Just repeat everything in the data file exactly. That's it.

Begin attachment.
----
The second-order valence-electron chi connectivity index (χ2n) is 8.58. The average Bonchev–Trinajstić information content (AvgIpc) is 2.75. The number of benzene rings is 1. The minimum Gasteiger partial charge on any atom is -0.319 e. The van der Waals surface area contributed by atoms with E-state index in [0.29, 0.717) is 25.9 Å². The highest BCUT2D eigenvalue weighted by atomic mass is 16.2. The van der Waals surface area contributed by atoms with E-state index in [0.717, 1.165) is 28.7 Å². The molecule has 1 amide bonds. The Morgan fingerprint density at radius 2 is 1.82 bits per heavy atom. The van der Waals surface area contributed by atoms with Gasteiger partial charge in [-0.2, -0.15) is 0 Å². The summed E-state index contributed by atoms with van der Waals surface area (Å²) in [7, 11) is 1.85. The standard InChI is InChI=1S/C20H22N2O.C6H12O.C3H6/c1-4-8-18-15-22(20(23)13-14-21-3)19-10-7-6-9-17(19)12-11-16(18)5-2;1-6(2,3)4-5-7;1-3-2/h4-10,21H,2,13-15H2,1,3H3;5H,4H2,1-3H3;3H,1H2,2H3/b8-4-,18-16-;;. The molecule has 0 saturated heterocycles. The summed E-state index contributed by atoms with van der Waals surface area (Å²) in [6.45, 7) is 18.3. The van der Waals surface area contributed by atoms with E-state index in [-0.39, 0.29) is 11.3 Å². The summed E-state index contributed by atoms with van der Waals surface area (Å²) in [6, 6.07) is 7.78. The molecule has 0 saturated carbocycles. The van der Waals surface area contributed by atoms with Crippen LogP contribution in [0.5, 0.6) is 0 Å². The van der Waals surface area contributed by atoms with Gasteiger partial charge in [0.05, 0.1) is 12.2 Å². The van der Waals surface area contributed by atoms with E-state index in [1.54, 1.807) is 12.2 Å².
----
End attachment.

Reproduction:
The second-order valence-electron chi connectivity index (χ2n) is 8.58. The average Bonchev–Trinajstić information content (AvgIpc) is 2.75. The number of benzene rings is 1. The minimum Gasteiger partial charge on any atom is -0.319 e. The van der Waals surface area contributed by atoms with E-state index in [0.29, 0.717) is 25.9 Å². The highest BCUT2D eigenvalue weighted by atomic mass is 16.2. The van der Waals surface area contributed by atoms with E-state index in [0.717, 1.165) is 28.7 Å². The molecule has 1 amide bonds. The Morgan fingerprint density at radius 2 is 1.82 bits per heavy atom. The van der Waals surface area contributed by atoms with Gasteiger partial charge in [-0.2, -0.15) is 0 Å². The summed E-state index contributed by atoms with van der Waals surface area (Å²) in [7, 11) is 1.85. The standard InChI is InChI=1S/C20H22N2O.C6H12O.C3H6/c1-4-8-18-15-22(20(23)13-14-21-3)19-10-7-6-9-17(19)12-11-16(18)5-2;1-6(2,3)4-5-7;1-3-2/h4-10,21H,2,13-15H2,1,3H3;5H,4H2,1-3H3;3H,1H2,2H3/b8-4-,18-16-;;. The molecule has 0 saturated heterocycles. The summed E-state index contributed by atoms with van der Waals surface area (Å²) in [6.45, 7) is 18.3. The van der Waals surface area contributed by atoms with E-state index in [-0.39, 0.29) is 11.3 Å². The summed E-state index contributed by atoms with van der Waals surface area (Å²) in [6, 6.07) is 7.78. The molecule has 0 saturated carbocycles. The van der Waals surface area contributed by atoms with Crippen LogP contribution in [0.5, 0.6) is 0 Å². The van der Waals surface area contributed by atoms with Gasteiger partial charge in [0.05, 0.1) is 12.2 Å². The van der Waals surface area contributed by atoms with E-state index in [1.54, 1.807) is 12.2 Å².